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How to protect your practice from HIPAA investigations


Private practices top the list as the most common covered entities required to take corrective action under HIPAA. Here are ways to protect yourself.

How you address patient HIPAA issues, as well as the effectiveness of your HIPAA compliance efforts, can reduce your risk of being subjected to an investigation. All it takes is a single complaint to HHS or a breach report filed by your practice to start an investigation. Fortunately, there are steps your practice can take to avoid this.

Know the process

Filing a HIPAA complaint is quick and easy through HHS’ toll-free number or using the agency’s paper or online form, and even a dedicated e-mail address. Your HIPAA Notice of Privacy must notify patients of that right as well as the option of filing a complaint with your own privacy officer.

Safeguarding your medical practice from HIPAA violations

It’s important that your practice effectively supports a patient’s right to take this step and be responsive to any such complaints. Many practices do not have a HIPAA complaint form easily accessible to patients. Many practice staffers and physicians aren’t familiar with the rights of patients to file a complaint.

Make sure your staff knows how to connect the patient with your privacy officer and how the patient can file a complaint outside of the practice. If your complaint process is difficult, your patients may go directly to HHS to trigger an investigation.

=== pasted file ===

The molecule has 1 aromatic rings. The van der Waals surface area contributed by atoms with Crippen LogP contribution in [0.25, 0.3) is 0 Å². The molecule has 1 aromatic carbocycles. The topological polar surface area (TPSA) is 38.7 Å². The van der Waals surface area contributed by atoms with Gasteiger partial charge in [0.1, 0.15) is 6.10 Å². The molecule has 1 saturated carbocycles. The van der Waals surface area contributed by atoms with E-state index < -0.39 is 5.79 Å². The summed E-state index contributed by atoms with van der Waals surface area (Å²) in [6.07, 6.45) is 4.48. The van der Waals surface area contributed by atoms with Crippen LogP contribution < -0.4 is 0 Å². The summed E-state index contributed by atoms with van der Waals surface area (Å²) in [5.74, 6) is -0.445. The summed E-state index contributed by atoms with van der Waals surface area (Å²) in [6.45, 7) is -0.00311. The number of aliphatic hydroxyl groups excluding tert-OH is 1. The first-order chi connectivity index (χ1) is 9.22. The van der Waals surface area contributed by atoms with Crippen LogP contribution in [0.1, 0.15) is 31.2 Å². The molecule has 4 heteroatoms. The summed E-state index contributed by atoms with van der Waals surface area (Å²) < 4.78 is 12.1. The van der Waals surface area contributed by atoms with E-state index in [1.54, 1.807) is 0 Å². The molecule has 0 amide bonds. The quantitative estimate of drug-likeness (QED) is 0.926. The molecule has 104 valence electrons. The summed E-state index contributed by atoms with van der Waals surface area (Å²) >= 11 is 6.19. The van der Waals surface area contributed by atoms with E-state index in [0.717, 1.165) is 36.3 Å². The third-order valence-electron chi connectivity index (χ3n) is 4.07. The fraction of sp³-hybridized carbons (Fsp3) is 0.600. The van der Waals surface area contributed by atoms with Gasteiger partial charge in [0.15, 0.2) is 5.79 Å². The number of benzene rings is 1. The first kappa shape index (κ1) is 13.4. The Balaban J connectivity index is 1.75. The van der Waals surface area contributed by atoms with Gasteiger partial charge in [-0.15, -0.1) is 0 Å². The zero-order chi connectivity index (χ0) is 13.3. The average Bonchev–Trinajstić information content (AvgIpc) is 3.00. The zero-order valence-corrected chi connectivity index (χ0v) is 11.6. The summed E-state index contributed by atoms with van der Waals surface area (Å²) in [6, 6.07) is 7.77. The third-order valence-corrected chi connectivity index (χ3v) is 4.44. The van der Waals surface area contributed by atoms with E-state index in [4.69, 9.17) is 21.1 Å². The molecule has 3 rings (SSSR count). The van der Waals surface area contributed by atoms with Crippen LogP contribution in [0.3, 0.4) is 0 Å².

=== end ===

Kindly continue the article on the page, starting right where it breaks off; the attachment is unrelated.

Next: Handling things in-house


Handling things in-house

If your practice receives a complaint, you should:

  • Contact the patient as soon as possible to gather information on the incident and convey your commitment to addressing the situation. The privacy officer should also explain your internal process.

  • Keep the patient informed about the status and resolution of the complaint as well as, if necessary, the breach notification.

  • Formally notify the patient about your findings and response to his or her complaint. Your response should help the patient understand the situation and your efforts to address any problems and issues. Note that many complaints may not involve a problem but merely a patient’s lack of understanding of your HIPAA obligations and their rights.

  • Maintain documentation for the practice on the response to the complaint and any remediation effort so as to avoid similar problems in the future.

  • Ensure that practice leadership regularly reviews both the status of complaints and the practice’s response to them as part of the HIPAA monitoring effort.

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Should the patient also file the complaint with HHS, your practice will be able to provide its response, thereby demonstrating your due diligence and HIPAA compliance.

OCR investigations

HHS says the problems that have triggered the most investigations are impermissible use and disclosure of information, lack of safeguards, and lack of patient access to information.

After OCR has received a complaint, the agency verifies that the complaint involves a practice or hospital and has been filed on a timely basis, generally within 180 days of the event. If the initial requirements are not met, the complaint is not pursued.

Next: Laying out the investigation plan


OCR will request information about the complaint. This request will specify the issue and the information needed, as well as a response due date, typically 30 days after the request. Requested information could include documents, logs, and HIPAA manuals. Information from your practice management system and electronic health record (EHR), such as a copy of the document involved in the complaint may be requested as well.